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Masters Time is Fast Approaching

Sent on Sunday, March 27, 2016

The run-up to the Masters already has begun.

Just like generations before him who looked at the Florida events on the PGA TOUR as the start of the preparations for the Masters Tournament, Jordan Spieth says he has begun to gear up for defense of his green jacket.

The No. 1 player in the world recently made a stopover at Augusta National Golf Club, his second since winning last year's Masters. He also made a trip in December. Spieth, 22, was on his way to Miami for the World Golf Championships-Cadillac Championship at Trump National Doral when he took a slight detour to Augusta, Ga. The inspiring visit was just the medicine he needed after a recent missed cut at the Northern Trust Open.

Masters time is fast approaching.

"When we leave the West Coast and come over to Florida and then in Texas, that's what I think is, 'OK, it's time to get ready for the Masters.' That's just me personally," Spieth, 22, said. "The West Coast seems like its own kind of part of the schedule, and it did last year, too. We came into here after playing [at Augusta]. You get the excitement from just being and playing a couple rounds at Augusta National.

"And," he added, "you come into really the final stretch of a few events that you kind of want to knock out everything you can in tournament play, and hopefully grab a win or two in the process, because that's the best way to prepare before heading over there."

For good reason Spieth is replicating the formula that catapulted him to his four-stroke Masters victory a year ago. He undertook the same strategy in 2015, stopping at Augusta before competing at Doral and the Valspar Championship in Palm Harbor, Fla., which he won.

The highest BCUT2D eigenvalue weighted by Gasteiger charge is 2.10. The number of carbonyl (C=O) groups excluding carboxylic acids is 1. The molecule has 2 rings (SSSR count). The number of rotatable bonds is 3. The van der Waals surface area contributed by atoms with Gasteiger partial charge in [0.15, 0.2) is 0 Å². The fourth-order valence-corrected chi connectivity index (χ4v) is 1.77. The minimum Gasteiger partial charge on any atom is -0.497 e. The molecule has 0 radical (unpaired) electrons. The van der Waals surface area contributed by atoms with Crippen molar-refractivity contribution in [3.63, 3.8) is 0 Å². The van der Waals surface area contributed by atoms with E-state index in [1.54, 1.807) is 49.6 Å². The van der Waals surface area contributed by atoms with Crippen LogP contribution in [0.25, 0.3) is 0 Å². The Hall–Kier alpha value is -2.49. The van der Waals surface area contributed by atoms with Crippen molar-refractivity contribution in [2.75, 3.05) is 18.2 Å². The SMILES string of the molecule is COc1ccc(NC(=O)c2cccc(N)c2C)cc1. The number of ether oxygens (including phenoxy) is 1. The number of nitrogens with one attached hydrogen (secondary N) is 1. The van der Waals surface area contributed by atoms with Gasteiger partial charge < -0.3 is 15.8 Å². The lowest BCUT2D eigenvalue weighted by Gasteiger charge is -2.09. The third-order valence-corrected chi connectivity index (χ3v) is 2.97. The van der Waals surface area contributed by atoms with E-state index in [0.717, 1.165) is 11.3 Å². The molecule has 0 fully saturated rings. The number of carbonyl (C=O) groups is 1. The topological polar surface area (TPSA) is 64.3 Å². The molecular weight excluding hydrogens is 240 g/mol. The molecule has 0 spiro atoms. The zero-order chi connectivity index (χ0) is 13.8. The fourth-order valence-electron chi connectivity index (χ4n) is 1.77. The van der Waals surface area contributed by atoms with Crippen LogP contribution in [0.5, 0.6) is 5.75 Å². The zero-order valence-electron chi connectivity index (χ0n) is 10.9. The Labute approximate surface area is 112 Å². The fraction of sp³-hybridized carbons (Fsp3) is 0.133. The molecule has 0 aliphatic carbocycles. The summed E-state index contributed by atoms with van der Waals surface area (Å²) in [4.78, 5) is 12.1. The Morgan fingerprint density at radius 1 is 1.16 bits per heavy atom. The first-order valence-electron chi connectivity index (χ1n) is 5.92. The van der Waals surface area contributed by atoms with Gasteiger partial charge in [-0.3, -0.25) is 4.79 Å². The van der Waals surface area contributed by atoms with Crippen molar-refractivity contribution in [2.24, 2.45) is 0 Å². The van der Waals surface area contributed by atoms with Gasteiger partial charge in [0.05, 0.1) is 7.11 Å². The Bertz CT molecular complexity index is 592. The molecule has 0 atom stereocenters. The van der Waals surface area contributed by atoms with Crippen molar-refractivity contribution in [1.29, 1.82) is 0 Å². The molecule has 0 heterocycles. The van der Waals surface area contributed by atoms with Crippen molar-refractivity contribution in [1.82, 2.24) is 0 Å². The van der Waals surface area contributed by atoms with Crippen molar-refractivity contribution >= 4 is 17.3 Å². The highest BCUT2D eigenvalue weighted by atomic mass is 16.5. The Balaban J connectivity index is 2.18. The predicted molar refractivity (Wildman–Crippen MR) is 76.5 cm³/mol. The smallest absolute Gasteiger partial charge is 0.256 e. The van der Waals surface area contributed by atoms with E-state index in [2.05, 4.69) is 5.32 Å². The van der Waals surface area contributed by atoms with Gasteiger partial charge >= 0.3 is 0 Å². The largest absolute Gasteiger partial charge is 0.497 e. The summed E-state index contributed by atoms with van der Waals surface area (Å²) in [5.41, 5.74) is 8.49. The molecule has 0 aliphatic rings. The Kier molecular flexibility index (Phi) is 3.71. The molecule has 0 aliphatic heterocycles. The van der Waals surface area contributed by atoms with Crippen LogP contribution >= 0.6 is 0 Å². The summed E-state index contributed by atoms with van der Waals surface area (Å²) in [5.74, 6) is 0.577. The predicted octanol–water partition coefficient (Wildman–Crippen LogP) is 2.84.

The Texan tied Tiger Woods' Masters record with an 18-under 270 total, but he doubts, based on his assessment of the greens, that anyone will be shooting that number again. "There's nothing different about the golf course," he said. "It's even in better shape this far before the event than it has been the last couple years. The greens were very, very quick and very healthy, so I've got a feeling that they are not going to want 18-under to win again."

A tougher golf course wouldn't be a surprise. After Jack Nicklaus won the 1965 Masters with a record 271 total, the golf course was set up much more difficult. Nicklaus became the first repeat winner, after a playoff against Gay Brewer and Tommy Jacobs, but the Golden Bear was 17 shots higher, at 288, to get into that playoff.

And Mark O'Meara's winning score in 1998, after Tiger Woods set a new record of 18-under 270, was a mere 9 under par.

The current eligible field is 90 players, including six amateurs, but only 88 on that list are likely to compete. Four-time champion Woods is still on the mend from back surgery, and Sangmoon Bae is serving his mandatory two years in the South Korea military.

Defending Memorial Tournament winner, David Lingmerth, will be making his first appearance at the Masters next month as he vies to become the first Swedish born player to win a Green Jacket. Lingmerth has recorded four top-10 finishes since winning the Memorial, including a second place effort this season at the CareerBuilder Challenge in partnership with the Clinton Foundation.

The field will be further updated with any winners of PGA TOUR events prior to the Masters who are not otherwise exempt and any players ranked among the top 50 in the Official World Golf Ranking on March 28 who haven't yet qualified.

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